The device was first developed as an alternative to electromyography, a test that assesses the health of muscles and nerve cells. Before the electric tattoo, the uncomfortable and unpleasant medical procedure required patients to lie sedentary in the lab for hours on end. Often a needle is stuck into muscle tissue to record its electrical activity, or patients are swabbed with a cold, sticky gel and attached to unwieldy surface electrodes. On this Prof. Hanein shares, “Our tattoo permits patients to carry on with their daily routines, while the electrode monitors their muscle and nerve activity.”
When Function Trumps Fashion
When it comes to multi-use, it was great to learn that the ‘electronic tattoo’ has not only been designed to be used in the medical field, but according to Prof. Hanein, it can also be adopted by advertisers, pollsters, media professionals, who want to test people’s reactions to various products and situations. On this he shares, “Researchers worldwide are trying to develop methods for mapping emotions by analyzing facial expressions, mostly via photos and smart software. But our skin electrode provides a more direct and convenient solution.”
“It seems function trumps fashion, as being aesthetically pleasing takes a back seat and rightly so, for the moment at least.”
With temporary wearable-like tattoos becoming quite badass in the medical field, the only missing component is that they are currently not so pleasing to the eye. It seems that function trumps fashion when it comes to them being aesthetically pleasing, and rightly so, for the moment at least. This is not the case when it comes to the metallic jewelry-like temporary tattoos, a growing trend that promises to provide easy access useful functional capabilities.
Tech tattoos a fashion trend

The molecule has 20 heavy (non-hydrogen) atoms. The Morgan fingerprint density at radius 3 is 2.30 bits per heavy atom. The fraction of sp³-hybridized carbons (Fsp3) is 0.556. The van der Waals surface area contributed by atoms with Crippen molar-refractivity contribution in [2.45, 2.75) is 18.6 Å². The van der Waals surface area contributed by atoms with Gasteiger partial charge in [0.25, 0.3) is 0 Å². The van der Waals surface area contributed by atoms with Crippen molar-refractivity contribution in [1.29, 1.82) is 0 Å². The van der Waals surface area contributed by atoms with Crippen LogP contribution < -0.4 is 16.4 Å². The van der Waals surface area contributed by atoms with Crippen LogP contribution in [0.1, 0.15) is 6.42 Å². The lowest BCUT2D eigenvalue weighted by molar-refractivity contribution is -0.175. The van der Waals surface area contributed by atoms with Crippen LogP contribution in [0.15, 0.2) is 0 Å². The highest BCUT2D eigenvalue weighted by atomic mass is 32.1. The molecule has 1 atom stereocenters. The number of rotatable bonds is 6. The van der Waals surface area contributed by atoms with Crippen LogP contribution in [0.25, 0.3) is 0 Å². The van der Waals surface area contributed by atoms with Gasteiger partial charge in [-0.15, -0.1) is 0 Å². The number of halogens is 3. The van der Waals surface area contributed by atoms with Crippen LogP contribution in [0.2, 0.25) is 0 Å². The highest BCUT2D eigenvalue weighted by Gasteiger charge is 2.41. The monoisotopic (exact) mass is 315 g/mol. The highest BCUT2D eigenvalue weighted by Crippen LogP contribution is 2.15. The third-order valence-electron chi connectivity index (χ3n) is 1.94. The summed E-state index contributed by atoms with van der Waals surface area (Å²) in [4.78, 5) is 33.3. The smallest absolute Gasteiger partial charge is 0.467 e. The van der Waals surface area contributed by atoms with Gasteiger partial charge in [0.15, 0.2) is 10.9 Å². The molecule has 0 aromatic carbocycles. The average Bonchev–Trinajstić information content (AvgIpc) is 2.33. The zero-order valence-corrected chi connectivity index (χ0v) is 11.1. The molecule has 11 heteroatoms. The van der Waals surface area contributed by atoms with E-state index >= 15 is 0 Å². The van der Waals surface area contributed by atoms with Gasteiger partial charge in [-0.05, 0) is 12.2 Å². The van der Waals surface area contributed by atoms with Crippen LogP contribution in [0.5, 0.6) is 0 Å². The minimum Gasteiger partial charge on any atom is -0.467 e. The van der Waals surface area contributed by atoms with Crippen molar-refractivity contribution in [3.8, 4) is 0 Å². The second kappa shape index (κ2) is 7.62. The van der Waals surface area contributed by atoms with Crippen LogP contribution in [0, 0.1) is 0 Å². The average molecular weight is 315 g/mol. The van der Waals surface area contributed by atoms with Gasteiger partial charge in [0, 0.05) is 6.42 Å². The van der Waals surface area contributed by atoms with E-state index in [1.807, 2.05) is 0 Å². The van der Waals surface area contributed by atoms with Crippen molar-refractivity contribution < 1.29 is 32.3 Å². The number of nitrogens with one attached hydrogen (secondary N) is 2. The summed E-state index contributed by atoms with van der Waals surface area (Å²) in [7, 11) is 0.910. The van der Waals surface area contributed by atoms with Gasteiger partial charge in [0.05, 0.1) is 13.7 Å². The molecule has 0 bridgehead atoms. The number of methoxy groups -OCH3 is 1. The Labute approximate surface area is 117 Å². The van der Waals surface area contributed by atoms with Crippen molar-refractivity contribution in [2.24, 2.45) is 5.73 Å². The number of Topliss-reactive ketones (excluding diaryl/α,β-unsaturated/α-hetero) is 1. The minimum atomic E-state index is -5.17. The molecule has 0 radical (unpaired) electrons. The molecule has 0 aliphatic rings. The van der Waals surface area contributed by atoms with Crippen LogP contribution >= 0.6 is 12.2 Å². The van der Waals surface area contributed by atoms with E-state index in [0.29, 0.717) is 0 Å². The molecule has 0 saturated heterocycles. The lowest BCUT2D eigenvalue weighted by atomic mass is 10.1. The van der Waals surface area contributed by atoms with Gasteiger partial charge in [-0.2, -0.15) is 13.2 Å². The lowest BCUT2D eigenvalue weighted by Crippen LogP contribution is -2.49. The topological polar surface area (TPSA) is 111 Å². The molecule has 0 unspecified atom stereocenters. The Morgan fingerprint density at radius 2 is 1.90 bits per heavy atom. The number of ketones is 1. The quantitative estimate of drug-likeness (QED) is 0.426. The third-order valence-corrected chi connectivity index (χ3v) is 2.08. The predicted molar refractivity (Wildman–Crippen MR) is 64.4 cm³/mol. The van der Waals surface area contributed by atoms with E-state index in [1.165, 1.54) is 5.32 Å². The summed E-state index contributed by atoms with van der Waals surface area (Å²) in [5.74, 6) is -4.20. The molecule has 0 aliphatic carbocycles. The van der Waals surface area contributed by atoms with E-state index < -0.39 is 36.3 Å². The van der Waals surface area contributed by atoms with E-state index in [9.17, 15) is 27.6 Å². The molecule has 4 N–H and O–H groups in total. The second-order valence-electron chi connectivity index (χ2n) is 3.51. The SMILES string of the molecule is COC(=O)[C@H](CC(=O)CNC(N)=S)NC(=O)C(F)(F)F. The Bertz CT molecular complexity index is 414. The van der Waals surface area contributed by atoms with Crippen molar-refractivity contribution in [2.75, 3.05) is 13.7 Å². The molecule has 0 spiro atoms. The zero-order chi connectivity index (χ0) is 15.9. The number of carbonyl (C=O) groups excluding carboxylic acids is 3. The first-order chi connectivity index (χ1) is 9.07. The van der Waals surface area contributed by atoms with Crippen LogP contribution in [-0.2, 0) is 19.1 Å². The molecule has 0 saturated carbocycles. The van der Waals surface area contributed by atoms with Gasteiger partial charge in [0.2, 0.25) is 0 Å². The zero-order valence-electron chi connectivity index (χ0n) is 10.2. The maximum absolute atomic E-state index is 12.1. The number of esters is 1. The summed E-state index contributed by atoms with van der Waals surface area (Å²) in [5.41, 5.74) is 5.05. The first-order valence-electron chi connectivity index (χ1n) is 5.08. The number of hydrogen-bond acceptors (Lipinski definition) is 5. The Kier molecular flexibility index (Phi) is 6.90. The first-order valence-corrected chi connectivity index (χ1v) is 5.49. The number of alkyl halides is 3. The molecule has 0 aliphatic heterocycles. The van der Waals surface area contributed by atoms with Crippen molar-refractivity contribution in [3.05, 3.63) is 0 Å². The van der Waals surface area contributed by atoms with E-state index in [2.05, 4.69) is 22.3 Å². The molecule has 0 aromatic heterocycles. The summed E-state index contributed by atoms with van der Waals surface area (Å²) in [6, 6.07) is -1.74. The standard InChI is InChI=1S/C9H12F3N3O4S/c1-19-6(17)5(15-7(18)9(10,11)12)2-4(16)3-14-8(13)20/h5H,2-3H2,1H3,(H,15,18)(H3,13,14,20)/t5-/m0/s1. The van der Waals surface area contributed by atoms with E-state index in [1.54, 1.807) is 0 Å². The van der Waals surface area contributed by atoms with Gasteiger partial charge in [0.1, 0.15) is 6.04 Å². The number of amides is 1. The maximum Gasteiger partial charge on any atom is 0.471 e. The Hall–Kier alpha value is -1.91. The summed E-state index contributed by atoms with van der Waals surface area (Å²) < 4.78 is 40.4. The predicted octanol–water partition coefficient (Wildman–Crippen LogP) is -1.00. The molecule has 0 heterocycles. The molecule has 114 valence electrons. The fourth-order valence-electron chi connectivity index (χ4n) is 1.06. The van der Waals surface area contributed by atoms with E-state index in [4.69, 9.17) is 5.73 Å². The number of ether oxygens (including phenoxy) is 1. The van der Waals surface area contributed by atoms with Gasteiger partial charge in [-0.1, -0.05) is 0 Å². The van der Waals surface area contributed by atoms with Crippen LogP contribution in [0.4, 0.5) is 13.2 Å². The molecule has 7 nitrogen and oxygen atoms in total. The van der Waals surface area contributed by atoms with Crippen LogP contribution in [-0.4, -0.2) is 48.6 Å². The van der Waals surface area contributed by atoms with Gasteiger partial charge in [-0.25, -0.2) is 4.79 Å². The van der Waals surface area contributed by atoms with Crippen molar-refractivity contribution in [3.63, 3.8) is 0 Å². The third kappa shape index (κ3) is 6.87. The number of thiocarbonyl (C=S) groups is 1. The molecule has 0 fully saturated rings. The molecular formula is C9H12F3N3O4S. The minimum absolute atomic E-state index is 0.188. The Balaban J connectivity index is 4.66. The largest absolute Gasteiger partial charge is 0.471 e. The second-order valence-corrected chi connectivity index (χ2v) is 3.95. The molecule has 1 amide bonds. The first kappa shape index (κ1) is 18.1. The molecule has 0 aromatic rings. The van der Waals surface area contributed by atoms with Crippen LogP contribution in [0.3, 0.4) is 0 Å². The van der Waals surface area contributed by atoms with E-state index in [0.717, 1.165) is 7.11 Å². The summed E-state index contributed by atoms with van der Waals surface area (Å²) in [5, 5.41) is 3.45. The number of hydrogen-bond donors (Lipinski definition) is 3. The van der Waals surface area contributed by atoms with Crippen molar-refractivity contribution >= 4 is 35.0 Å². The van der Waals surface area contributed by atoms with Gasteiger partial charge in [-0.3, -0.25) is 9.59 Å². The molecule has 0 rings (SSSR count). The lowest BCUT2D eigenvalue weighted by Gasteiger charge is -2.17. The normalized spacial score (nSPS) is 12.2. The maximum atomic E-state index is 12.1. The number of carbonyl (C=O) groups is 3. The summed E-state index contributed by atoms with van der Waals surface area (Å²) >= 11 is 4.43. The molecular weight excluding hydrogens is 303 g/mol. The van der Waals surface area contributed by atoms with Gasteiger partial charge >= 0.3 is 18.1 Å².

Developed by MIT Media Lab‘s partnership with Microsoft Research, it is a collab that has given birth to DuoSkin, a fabrication process that enables anyone to create customized functional devices that can be attached directly on their skin. Created using robust skin-friendly gold metal leaf, the on skin device offers three classes of on-skin interfaces: sensing touch input, displaying output, and wireless communication. Designed to be an extension of yourself, DuoSkin devices enable users to control their mobile devices, display information, and store information. Resembling jewellery, the temporary metallic tattoo trend has been seen on the likes of Beyonce minus the technology. It is a fashion trend that inspired the DuoSkin team to create technology that can also stylishly double as body decoration.
With plans to keep it affordable and accessible, we predict that DuoSkin will not stand alone in the realm of on-skin electronic tattoos, especially with companies such as Austin based software design firm Chaotic Moon Studio who recently debuted their concept of tech tattoos using conductive paint. It is just a matter of patience for the right on-skin interfaces to be offered that will allow us to sense touch input, display output, and wireless communication. These are the kind of useful interfaces that could entice the kind of consumers turned on by the idea of controlling an array of devices simultaneously.
We are confident that it will not be long now before the option of wearing bio-wearable technology will become the norm. We look forward to the day that smart tattoos will replace our activity trackers or when we can use our cool looking tatts to make mobile payments. With convenience being one of the corner stones of consumer targeted technology, it is not too far fetched to imagine tech tattoos going beyond being just for the cool set, we predict that with advanced technology embedded in them, temporary tattoos will soon appeal to everyone whether they adorn it to operate a device or monitor their health.